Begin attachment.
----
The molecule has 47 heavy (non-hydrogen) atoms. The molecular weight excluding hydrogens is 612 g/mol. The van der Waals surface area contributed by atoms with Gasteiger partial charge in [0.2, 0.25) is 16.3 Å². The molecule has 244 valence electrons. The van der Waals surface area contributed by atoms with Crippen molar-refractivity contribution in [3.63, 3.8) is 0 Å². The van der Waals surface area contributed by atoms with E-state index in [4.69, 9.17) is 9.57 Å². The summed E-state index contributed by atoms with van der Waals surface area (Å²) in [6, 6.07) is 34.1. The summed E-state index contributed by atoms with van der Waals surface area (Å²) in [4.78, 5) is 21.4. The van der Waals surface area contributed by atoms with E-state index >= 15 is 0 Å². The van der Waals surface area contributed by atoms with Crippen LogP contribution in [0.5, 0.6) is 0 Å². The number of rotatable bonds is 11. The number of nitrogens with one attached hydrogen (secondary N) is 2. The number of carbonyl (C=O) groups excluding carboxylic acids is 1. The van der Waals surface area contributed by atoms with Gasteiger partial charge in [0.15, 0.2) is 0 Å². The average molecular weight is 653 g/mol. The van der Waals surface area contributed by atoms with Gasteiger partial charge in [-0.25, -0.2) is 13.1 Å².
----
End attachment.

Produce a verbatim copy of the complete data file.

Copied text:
The molecule has 47 heavy (non-hydrogen) atoms. The molecular weight excluding hydrogens is 612 g/mol. The van der Waals surface area contributed by atoms with Gasteiger partial charge in [0.2, 0.25) is 16.3 Å². The molecule has 244 valence electrons. The van der Waals surface area contributed by atoms with Crippen molar-refractivity contribution in [3.63, 3.8) is 0 Å². The van der Waals surface area contributed by atoms with E-state index in [4.69, 9.17) is 9.57 Å². The summed E-state index contributed by atoms with van der Waals surface area (Å²) in [6, 6.07) is 34.1. The summed E-state index contributed by atoms with van der Waals surface area (Å²) in [4.78, 5) is 21.4. The van der Waals surface area contributed by atoms with E-state index >= 15 is 0 Å². The van der Waals surface area contributed by atoms with Crippen LogP contribution in [0.5, 0.6) is 0 Å². The number of rotatable bonds is 11. The number of nitrogens with one attached hydrogen (secondary N) is 2. The number of carbonyl (C=O) groups excluding carboxylic acids is 1. The van der Waals surface area contributed by atoms with Gasteiger partial charge in [0.15, 0.2) is 0 Å². The average molecular weight is 653 g/mol. The van der Waals surface area contributed by atoms with Gasteiger partial charge in [-0.25, -0.2) is 13.1 Å².